Archive for January, 2016

SMALLPOX SYDNEY 1789 – A VERY CONVENIENT THEORY – IT WAS THE MACASSANS STUPID

Monday, January 25th, 2016

1788 -Sydney Cove, July: ‘Yesterday twenty [20] of the natives came down to the beach, each armed with a number of spears, and seized on a good part of the fish caught in the seine [trawling nets]…several stood at a small distance with their spears poised ready to throw them if any resistance was made’. Governor Arthur Phillip to Under-Secretary Evan Nepean, July 10, 1788, Frank Murcott Bladen, Historical Records of New South Wales

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‘They [Aborigines] are not pleased with our remaining amongst them, as they see we deprive them of fish, which is almost their only support’ . Governor  Philip to Evan  Nepean, September 1788  

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Sydney- 1789, January:  ‘From the intelligence of our friends and connections we had been entirely cut off, no communication whatever having passed with our native country since the 13th of May 1787, the day of our departure from Portsmouth’. Marine Captain Watkin Tench, Sydney’s First Four Years, ed. L.F. Fitzhardinge, Angus and Robertson, 1961

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 Sydney – 1789, April: ‘An extraordinary calamity was now observed among the natives…pustules similar to those  occasioned by smallpox were thickly spread on the bodies but how a disease, to which our former observations had led us to believe them strangers could have introduced itself, and have spread so widely, seems inexplicable’. Tench. ibid.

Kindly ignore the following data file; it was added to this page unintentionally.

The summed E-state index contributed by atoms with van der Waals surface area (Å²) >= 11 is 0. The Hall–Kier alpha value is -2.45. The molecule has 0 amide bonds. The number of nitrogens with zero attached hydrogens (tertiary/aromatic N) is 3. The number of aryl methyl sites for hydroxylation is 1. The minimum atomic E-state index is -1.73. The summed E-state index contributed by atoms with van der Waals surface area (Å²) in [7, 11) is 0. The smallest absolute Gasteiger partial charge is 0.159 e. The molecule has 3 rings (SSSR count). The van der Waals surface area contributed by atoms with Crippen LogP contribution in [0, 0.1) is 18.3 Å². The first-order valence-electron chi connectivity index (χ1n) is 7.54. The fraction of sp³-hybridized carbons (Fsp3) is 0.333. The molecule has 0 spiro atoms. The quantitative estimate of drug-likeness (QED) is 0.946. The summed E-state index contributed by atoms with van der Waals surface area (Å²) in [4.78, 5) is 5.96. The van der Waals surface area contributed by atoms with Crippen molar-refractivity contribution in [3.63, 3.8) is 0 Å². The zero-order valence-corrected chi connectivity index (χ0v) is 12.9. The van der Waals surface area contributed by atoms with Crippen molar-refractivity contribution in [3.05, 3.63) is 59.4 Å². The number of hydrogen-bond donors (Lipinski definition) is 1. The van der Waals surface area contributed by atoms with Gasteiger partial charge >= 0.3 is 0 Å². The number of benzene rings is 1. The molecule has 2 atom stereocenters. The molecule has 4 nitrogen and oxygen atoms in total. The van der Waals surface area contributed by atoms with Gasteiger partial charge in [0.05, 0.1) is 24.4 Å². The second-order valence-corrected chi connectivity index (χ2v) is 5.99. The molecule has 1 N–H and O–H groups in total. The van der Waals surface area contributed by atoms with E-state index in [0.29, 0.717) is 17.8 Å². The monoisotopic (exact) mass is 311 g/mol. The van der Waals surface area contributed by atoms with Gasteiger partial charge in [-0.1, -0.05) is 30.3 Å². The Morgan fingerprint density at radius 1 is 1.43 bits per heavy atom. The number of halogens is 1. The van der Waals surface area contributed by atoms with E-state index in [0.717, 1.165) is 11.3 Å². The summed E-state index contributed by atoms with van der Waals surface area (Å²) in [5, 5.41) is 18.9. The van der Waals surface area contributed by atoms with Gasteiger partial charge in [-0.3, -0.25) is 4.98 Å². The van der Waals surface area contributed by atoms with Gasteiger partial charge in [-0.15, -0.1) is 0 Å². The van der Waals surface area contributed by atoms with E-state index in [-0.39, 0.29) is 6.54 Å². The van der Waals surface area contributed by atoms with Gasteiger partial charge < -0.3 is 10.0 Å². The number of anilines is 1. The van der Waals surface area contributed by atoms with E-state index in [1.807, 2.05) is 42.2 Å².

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‘The epidemic not only killed a significant proportion of the indigenous population but also destabilised society…there is no easy answer to the fraught quest of [Aboriginal] clan boundaries in Sydney, particularly because an epidemic in 1789 caused massive disruption of the indigenous peoples in the area‘. Pauline Curby, Randwick [A History], 2010.

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By a strange coincidence, smallpox reached Port Jackson at about the same time as the First Fleet’. Cassandra Pybus, Black Founders, UNSW Press, 2006 

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STRANGER DANGER

Monday, January 11th, 2016

In 1792 the military power was significantly strengthened when Phillip, due to ill health, returned to England [from Sydney Cove]. Not a Rum Rebellion But a Military Insurrection. Journal of the Royal Australian Historical Society, Vol. 92, John McMahon, 2006

1792 – December: In On the 12th of December 1792 Governor Arthur Phillip RN, after a five (5) year tenure as Britain’s first commissioned governor of New South Wales (1788-1792,  departed Sydney for home. However Whitehall failed to appoint an immediate successor.

By default, the immense power invested in the naval Governor Arthur Phillip, said to be unique in Britain’s long history of colonisation, fell to the military.